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To celebrate the Year of History, Heritage and Archaeology, we asked our archaeologist ‘Travelling’ Matt to send us postcards from his fieldwork around the country.

Over the course of the year, Matt has promised to send us a postcard from some of the amazing places he finds himself in, describing the archaeology and talking to the Forestry Rangers who care for it.

Last time Matt was visiting a palisaded enclosure at Glentress – but a new postcard has just arrived!

Composite image showing a postcard detailing where the page author has been traveling

Hi guys,

I do really (really) like a good anti-tank cube. So I’m pretty lucky that we look after Lossie Forest in Moray - the coastal defences in Lossie Forest form the longest and best-preserved length of anti-tank cubes and pillboxes in Scotland, stretching for over 8km.

They were built in 1940 to slow down a possible German invasion from Norway during the Second World War. There is also a coastal gun battery.

But conservation can be difficult. While any encroaching scrub vegetation can be removed, structural concrete degrades and steel rusts. Some of the buildings are hazardous and are unsafe to enter.

The coastline itself is dynamic, occasionally burying blocks and pillboxes in sand and shingle. So recording the structural evidence is an ongoing process, using photography, archaeological measured survey and (in recent years) terrestrial laser scanning.


Coastal defences

Illustration of several WWII-era soldiers inside a concrete pillbox manning a machine gunDepiction of Soldiers inside a pillbox at Lossie

The Moray coastal defences ran between Cullen Bay and Findhorn Bay, through today's Lossie and Roseisle Forests. Within the forest at Lossie, there's evidence that a variety of defences were constructed, including concrete foundations of a military camp, the ruins of a Coastal Battery, and concrete anti-tank blocks which would have run the full length of the defences.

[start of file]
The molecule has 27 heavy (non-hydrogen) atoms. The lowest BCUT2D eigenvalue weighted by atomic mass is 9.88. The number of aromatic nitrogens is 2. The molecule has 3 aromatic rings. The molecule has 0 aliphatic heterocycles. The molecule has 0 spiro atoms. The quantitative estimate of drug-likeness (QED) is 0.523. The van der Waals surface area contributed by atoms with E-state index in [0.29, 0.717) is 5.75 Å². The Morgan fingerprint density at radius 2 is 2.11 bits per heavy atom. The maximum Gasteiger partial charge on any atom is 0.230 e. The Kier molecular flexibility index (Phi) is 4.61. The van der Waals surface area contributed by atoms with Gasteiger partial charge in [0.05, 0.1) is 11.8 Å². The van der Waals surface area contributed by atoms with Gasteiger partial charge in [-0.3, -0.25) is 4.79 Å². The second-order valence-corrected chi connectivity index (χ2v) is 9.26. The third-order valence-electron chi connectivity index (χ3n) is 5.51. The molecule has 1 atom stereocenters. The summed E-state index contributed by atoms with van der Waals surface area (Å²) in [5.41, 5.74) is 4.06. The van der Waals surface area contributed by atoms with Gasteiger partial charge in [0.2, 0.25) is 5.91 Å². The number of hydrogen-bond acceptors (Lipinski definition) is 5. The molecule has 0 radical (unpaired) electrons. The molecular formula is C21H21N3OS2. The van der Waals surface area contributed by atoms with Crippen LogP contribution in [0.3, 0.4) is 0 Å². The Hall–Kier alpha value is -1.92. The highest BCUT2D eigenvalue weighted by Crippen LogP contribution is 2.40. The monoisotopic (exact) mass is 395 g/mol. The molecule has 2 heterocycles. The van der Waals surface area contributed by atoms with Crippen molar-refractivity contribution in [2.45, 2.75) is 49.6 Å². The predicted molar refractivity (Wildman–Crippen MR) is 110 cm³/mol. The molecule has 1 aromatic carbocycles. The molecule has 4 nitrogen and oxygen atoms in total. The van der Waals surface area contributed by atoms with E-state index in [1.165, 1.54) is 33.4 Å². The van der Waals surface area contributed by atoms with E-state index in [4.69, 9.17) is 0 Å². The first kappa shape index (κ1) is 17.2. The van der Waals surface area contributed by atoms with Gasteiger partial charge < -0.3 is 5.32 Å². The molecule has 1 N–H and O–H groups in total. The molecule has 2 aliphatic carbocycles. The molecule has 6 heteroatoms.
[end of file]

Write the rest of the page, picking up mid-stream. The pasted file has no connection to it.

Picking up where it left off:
Find out more about the the defences at Lossie Forest in our information booklet (PDF 2.3MB).

Try it yourself

Illustration of several WWII-era soldiers looking out from a gun emplacement with a large weapon ready to fireDepiction of long Range guns at Lossie

Pillboxes were small gun stations which formed an important part of the coastal and inland defenses, protecting important military targets such as airfields. These small concrete structures were built for soldiers to stand in and open fire on the enemy at close range.

Digital illustration showing a concrete pillbox including inset images of it's plan and elevation

Fancy putting together your very own miniature pillbox? Download Matt's Very Archaeological Cut Out (PDF 4MB) to build at home, in your classroom or at your youth group.

Paper construction of a WWII-era pillbox placed on a wooden table

Where is Matt heading next?

We're looking forward to hearing from Matt on his next trip, where he'll be helping out with some special iron age music.

Find out about other archaeological sites to visit in and around Scotland's forests or let us know your favourite historical site to explore!